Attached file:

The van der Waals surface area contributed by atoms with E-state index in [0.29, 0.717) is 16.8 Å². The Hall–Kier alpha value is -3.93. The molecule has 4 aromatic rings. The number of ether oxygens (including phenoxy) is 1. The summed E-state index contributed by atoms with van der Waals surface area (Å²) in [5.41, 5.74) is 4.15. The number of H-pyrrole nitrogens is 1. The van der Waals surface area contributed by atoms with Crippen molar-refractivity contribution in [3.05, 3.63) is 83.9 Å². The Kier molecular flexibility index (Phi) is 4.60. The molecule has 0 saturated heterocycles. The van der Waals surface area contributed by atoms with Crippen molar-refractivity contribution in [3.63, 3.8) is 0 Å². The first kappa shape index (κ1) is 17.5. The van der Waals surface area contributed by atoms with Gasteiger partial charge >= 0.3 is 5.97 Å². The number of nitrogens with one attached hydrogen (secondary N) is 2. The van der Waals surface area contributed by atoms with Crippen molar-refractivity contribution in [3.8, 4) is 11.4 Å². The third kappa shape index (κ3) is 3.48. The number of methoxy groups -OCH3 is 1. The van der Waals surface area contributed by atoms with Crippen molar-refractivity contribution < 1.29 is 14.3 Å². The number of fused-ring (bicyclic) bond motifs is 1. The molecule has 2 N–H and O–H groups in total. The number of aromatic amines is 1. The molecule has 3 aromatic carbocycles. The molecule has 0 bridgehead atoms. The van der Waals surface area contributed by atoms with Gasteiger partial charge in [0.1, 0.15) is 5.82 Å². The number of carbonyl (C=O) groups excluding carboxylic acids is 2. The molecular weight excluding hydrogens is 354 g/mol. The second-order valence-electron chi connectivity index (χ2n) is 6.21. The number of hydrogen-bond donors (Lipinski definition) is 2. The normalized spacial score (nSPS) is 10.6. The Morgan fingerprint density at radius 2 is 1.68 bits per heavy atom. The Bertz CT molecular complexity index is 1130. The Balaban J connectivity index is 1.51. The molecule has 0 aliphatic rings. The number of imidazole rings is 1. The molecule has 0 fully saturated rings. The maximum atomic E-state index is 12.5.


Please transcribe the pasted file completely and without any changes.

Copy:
The van der Waals surface area contributed by atoms with E-state index in [0.29, 0.717) is 16.8 Å². The Hall–Kier alpha value is -3.93. The molecule has 4 aromatic rings. The number of ether oxygens (including phenoxy) is 1. The summed E-state index contributed by atoms with van der Waals surface area (Å²) in [5.41, 5.74) is 4.15. The number of H-pyrrole nitrogens is 1. The van der Waals surface area contributed by atoms with Crippen molar-refractivity contribution in [3.05, 3.63) is 83.9 Å². The Kier molecular flexibility index (Phi) is 4.60. The molecule has 0 saturated heterocycles. The van der Waals surface area contributed by atoms with Crippen molar-refractivity contribution in [3.63, 3.8) is 0 Å². The first kappa shape index (κ1) is 17.5. The van der Waals surface area contributed by atoms with Gasteiger partial charge >= 0.3 is 5.97 Å². The number of nitrogens with one attached hydrogen (secondary N) is 2. The van der Waals surface area contributed by atoms with Crippen molar-refractivity contribution in [3.8, 4) is 11.4 Å². The third kappa shape index (κ3) is 3.48. The number of methoxy groups -OCH3 is 1. The van der Waals surface area contributed by atoms with Crippen molar-refractivity contribution < 1.29 is 14.3 Å². The number of fused-ring (bicyclic) bond motifs is 1. The molecule has 2 N–H and O–H groups in total. The number of aromatic amines is 1. The molecule has 3 aromatic carbocycles. The molecule has 0 bridgehead atoms. The van der Waals surface area contributed by atoms with Gasteiger partial charge in [0.1, 0.15) is 5.82 Å². The number of carbonyl (C=O) groups excluding carboxylic acids is 2. The molecular weight excluding hydrogens is 354 g/mol. The second-order valence-electron chi connectivity index (χ2n) is 6.21. The number of hydrogen-bond donors (Lipinski definition) is 2. The normalized spacial score (nSPS) is 10.6. The Morgan fingerprint density at radius 2 is 1.68 bits per heavy atom. The Bertz CT molecular complexity index is 1130. The Balaban J connectivity index is 1.51. The molecule has 0 aliphatic rings. The number of imidazole rings is 1. The molecule has 0 fully saturated rings. The maximum atomic E-state index is 12.5.